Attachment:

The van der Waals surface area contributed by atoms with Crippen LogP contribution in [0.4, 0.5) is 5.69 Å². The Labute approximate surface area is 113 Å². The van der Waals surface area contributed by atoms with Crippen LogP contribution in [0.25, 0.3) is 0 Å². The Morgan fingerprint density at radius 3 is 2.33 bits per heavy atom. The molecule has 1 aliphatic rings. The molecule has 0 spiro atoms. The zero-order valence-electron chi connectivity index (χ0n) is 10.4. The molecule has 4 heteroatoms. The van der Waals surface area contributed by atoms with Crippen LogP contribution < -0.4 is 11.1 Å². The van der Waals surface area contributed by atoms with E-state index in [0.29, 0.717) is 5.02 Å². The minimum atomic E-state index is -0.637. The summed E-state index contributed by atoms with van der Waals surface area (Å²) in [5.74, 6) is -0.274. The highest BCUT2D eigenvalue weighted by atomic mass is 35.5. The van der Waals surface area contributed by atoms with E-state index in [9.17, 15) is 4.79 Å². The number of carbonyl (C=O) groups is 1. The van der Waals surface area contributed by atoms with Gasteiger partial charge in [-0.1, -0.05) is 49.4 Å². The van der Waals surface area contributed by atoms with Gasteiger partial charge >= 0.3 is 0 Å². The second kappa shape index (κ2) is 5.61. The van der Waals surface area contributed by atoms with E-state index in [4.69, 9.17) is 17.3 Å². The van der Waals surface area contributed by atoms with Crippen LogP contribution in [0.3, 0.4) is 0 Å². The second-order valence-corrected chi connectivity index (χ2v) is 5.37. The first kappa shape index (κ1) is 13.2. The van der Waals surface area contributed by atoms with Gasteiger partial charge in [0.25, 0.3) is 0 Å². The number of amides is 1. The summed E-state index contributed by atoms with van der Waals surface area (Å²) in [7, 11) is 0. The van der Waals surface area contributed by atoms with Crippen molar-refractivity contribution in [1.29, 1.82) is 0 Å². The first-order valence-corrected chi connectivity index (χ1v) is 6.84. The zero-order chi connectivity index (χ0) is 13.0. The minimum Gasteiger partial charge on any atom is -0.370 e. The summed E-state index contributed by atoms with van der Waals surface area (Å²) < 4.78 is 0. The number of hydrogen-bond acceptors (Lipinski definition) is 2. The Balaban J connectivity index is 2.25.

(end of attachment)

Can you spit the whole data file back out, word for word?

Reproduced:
The van der Waals surface area contributed by atoms with Crippen LogP contribution in [0.4, 0.5) is 5.69 Å². The Labute approximate surface area is 113 Å². The van der Waals surface area contributed by atoms with Crippen LogP contribution in [0.25, 0.3) is 0 Å². The Morgan fingerprint density at radius 3 is 2.33 bits per heavy atom. The molecule has 1 aliphatic rings. The molecule has 0 spiro atoms. The zero-order valence-electron chi connectivity index (χ0n) is 10.4. The molecule has 4 heteroatoms. The van der Waals surface area contributed by atoms with Crippen LogP contribution < -0.4 is 11.1 Å². The van der Waals surface area contributed by atoms with E-state index in [0.29, 0.717) is 5.02 Å². The minimum atomic E-state index is -0.637. The summed E-state index contributed by atoms with van der Waals surface area (Å²) in [5.74, 6) is -0.274. The highest BCUT2D eigenvalue weighted by atomic mass is 35.5. The van der Waals surface area contributed by atoms with E-state index in [9.17, 15) is 4.79 Å². The number of carbonyl (C=O) groups is 1. The van der Waals surface area contributed by atoms with Gasteiger partial charge in [-0.1, -0.05) is 49.4 Å². The van der Waals surface area contributed by atoms with Gasteiger partial charge >= 0.3 is 0 Å². The second kappa shape index (κ2) is 5.61. The van der Waals surface area contributed by atoms with E-state index in [4.69, 9.17) is 17.3 Å². The van der Waals surface area contributed by atoms with Crippen LogP contribution in [0.3, 0.4) is 0 Å². The second-order valence-corrected chi connectivity index (χ2v) is 5.37. The first kappa shape index (κ1) is 13.2. The van der Waals surface area contributed by atoms with Gasteiger partial charge in [0.25, 0.3) is 0 Å². The number of amides is 1. The summed E-state index contributed by atoms with van der Waals surface area (Å²) in [7, 11) is 0. The van der Waals surface area contributed by atoms with Crippen molar-refractivity contribution in [1.29, 1.82) is 0 Å². The first-order valence-corrected chi connectivity index (χ1v) is 6.84. The zero-order chi connectivity index (χ0) is 13.0. The minimum Gasteiger partial charge on any atom is -0.370 e. The summed E-state index contributed by atoms with van der Waals surface area (Å²) < 4.78 is 0. The number of hydrogen-bond acceptors (Lipinski definition) is 2. The Balaban J connectivity index is 2.25.